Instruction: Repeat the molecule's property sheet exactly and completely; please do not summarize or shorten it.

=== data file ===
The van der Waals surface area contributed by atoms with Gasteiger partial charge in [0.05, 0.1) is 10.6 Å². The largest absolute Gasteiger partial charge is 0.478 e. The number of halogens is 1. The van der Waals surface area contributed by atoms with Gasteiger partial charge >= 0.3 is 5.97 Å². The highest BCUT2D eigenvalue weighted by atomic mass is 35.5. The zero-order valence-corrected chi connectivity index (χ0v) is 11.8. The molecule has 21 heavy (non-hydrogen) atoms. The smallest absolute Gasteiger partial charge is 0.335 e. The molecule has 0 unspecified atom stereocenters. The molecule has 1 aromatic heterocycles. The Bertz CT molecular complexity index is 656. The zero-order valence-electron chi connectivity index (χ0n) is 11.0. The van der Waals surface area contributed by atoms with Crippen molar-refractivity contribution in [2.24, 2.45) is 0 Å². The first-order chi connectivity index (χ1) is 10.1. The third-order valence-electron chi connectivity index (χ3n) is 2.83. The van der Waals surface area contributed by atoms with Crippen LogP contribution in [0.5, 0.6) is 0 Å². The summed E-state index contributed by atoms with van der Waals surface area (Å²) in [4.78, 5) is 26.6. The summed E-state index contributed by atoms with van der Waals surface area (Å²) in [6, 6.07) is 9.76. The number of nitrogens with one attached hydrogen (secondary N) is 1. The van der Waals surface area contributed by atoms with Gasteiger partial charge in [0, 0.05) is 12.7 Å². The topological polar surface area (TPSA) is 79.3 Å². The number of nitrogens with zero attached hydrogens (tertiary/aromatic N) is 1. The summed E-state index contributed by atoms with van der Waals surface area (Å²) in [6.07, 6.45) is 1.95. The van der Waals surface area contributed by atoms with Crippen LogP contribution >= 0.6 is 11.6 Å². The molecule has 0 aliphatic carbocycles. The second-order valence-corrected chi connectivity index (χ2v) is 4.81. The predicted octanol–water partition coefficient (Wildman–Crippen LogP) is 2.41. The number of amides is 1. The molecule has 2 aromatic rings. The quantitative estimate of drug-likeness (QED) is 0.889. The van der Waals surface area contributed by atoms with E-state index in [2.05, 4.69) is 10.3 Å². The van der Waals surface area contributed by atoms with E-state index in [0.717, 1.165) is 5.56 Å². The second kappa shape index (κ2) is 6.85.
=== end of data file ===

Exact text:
The van der Waals surface area contributed by atoms with Gasteiger partial charge in [0.05, 0.1) is 10.6 Å². The largest absolute Gasteiger partial charge is 0.478 e. The number of halogens is 1. The van der Waals surface area contributed by atoms with Gasteiger partial charge >= 0.3 is 5.97 Å². The highest BCUT2D eigenvalue weighted by atomic mass is 35.5. The zero-order valence-corrected chi connectivity index (χ0v) is 11.8. The molecule has 21 heavy (non-hydrogen) atoms. The smallest absolute Gasteiger partial charge is 0.335 e. The molecule has 0 unspecified atom stereocenters. The molecule has 1 aromatic heterocycles. The Bertz CT molecular complexity index is 656. The zero-order valence-electron chi connectivity index (χ0n) is 11.0. The van der Waals surface area contributed by atoms with Crippen molar-refractivity contribution in [2.24, 2.45) is 0 Å². The first-order chi connectivity index (χ1) is 10.1. The third-order valence-electron chi connectivity index (χ3n) is 2.83. The van der Waals surface area contributed by atoms with Crippen LogP contribution in [0.5, 0.6) is 0 Å². The summed E-state index contributed by atoms with van der Waals surface area (Å²) in [4.78, 5) is 26.6. The summed E-state index contributed by atoms with van der Waals surface area (Å²) in [6, 6.07) is 9.76. The number of nitrogens with one attached hydrogen (secondary N) is 1. The van der Waals surface area contributed by atoms with Gasteiger partial charge in [0, 0.05) is 12.7 Å². The topological polar surface area (TPSA) is 79.3 Å². The number of nitrogens with zero attached hydrogens (tertiary/aromatic N) is 1. The summed E-state index contributed by atoms with van der Waals surface area (Å²) in [6.07, 6.45) is 1.95. The van der Waals surface area contributed by atoms with Crippen LogP contribution >= 0.6 is 11.6 Å². The molecule has 0 aliphatic carbocycles. The second-order valence-corrected chi connectivity index (χ2v) is 4.81. The predicted octanol–water partition coefficient (Wildman–Crippen LogP) is 2.41. The number of amides is 1. The molecule has 2 aromatic rings. The quantitative estimate of drug-likeness (QED) is 0.889. The van der Waals surface area contributed by atoms with E-state index in [2.05, 4.69) is 10.3 Å². The van der Waals surface area contributed by atoms with E-state index in [0.717, 1.165) is 5.56 Å². The second kappa shape index (κ2) is 6.85.